Macroexpand

Jan 13, 2010 at 2:47 AM

Is there any way to macroexpand a macro?

Thanks!

 

Coordinator
Jan 13, 2010 at 5:30 AM

Hi

There is a way, but it is very hard to use. I have maybe used it once or twice.

I suggest using PLT DrScheme using the macro stepper.

Another way to help debug expansion while developing a macro is to use the tracing facilities.

Example:

> (trace-define-syntax foo (identifier-syntax 'poo))
> foo
| -> foo
foo
| <- foo
'poo
poo
>

There is also syntax-trace, which is like syntax-case but with some expand time tracing.

Cheers

leppie

Jan 13, 2010 at 2:07 PM

Thx. Will do.

Jan 25, 2010 at 4:42 AM

Could you expand on what you said about macroexpanding being difficult? Maybe the technique? It doesn't seem that it would be that hard.

Coordinator
Jan 25, 2010 at 5:24 AM

Well you can try it, but it is difficult  :) 

Here is something to get you going:

> (expand->core '(let ((a 1)) a) (interaction-environment))
((case-lambda ((g$a$3$1HFvW6) g$a$3$1HFvW6)) '1)

1. The environment parameter is tricky, interaction-environment is ok for simple stuff, like above.

2. The output is full of gensyms, and all constant data is quoted.

3. Some variables may refer to syntax (which could obfuscate it a bit more).

Cheers

leppie

Jan 25, 2010 at 6:04 AM
Edited Jan 25, 2010 at 6:05 AM

Ah. I can see the light:) Well, atleast the variable and function names are in the gensyms. Err... Do you know why (expand->core '(clr-cond () (() (display "go"))) (interaction-environment)) returns an error?

Unhandled exception during evaluation:
&assertion
&who: "car"
&message: "not a pair"
&irritants: (())

 

 

Jan 25, 2010 at 7:09 AM
Edited Jan 25, 2010 at 7:10 AM

This doesn't appear to work when attempting to expand a redefined let like this:

(let-syntax ((add (syntax-rules () ((_ a b) (* a b))))
         (let (syntax-rules () ((_ else ...) (letr else ...)))))
 
  (expand->core '(let ((a 2)) (add 2 a)) (interaction-environment)))

expands to

((case-lambda ((g$a$2554$1Hr@99) (g$+$16380$xVrU3 '2 g$a$2554$1Hr@99))) '2)

The reason I would like this is because im trying to figure a way how to make this slightly more human readable, basically not expanding a let. If i use a let in the let-syntax, it appropriately throws an error that

letr doesn't exist.

Any ideas why I can redefine the add macro (I previously had it adding) while i can't redefine the let macro?

 

Coordinator
Jan 25, 2010 at 7:48 AM

Did you just post this: https://answers.launchpad.net/r6rs-libraries/+question/98600

If so, you will probably find a better answer there.

The likely cause is the environment. You will need to have all the required libraries loading in the interaction-environment for this to work.

To 'ungensym' a gensym:

> (ungensym 'g$a$2554$1Hr@99)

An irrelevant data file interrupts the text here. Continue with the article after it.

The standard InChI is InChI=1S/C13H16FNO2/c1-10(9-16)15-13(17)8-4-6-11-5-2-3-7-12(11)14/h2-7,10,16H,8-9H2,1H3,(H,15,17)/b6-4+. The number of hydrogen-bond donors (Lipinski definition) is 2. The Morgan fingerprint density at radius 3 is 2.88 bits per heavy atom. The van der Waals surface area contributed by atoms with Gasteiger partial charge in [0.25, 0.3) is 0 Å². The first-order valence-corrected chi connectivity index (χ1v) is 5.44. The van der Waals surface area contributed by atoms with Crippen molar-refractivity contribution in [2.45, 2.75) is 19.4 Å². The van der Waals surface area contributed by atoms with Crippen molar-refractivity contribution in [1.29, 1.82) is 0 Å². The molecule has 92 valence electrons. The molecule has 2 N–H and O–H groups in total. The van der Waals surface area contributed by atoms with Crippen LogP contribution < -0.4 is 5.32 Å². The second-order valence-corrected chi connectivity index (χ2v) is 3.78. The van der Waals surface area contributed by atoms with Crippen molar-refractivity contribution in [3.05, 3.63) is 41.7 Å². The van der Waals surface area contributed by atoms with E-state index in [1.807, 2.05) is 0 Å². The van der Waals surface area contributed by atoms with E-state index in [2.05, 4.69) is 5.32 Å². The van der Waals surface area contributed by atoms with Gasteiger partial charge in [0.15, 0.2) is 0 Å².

a

Basically, between the first and second $ is the name token, the second token is just an incremented index, while the third is a timestamp. This all is needed to create truly unique gensyms that works over multiple sessions.

Some may not work, as they are just temporaries.

Jan 25, 2010 at 6:17 PM

This is good to know! Yes, that was me. I think adding a macroexpand-1 and preventing certain common forms from expanding (like let) would dramatically increase anyones debugging efficiency.

Coordinator
Jan 25, 2010 at 6:34 PM

I dont you can have a lisp like macroexpand-1 as per your example.

The way I understand how macros expand are from outside in, so in your case LET will always be expanded first before its arguments.

Example:

> (define-syntax foo (syntax-rules () [(_) poo]))
> (let (((foo) 1)) #t)
Unhandled exception during evaluation:
&who: let
&message: "not an identifier"
&syntax:
  form: (let (((foo) 1)) #t)
  subform: (foo)
&trace: #

So FOO will never be expanded first.

I would still suggest using the tracing facilities. IE

trace-define-syntax
trace-letrec-syntax
trace-let-syntax
trace-define
trace-lambda
Note: you will loose tail calls to traced procedures, but not that that matters when you debugging  :)

Jan 25, 2010 at 6:47 PM

Hmm... true. I sort of messed up on that example, lisp also expands outward to inward. I guess what i want to do is expand the outermost macro once  instead of expanding everything.

So i dont quite get this tracing of macros.

 

(define-syntax add (syntax-rules () ((_ a b) (+ a b))))
(trace-define-syntax pow (identifier-syntax 'add))
(pow 2 3)
Unhandled exception during evaluation:
&who: generator
&message: "expecting a procedure"
&syntax:
  form: 'add
  subform: ('add '2 '3)

 

Whats it supposed to do?

 

Coordinator
Jan 25, 2010 at 6:54 PM

Drop the quote  :)

(trace-define-syntax pow (identifier-syntax add))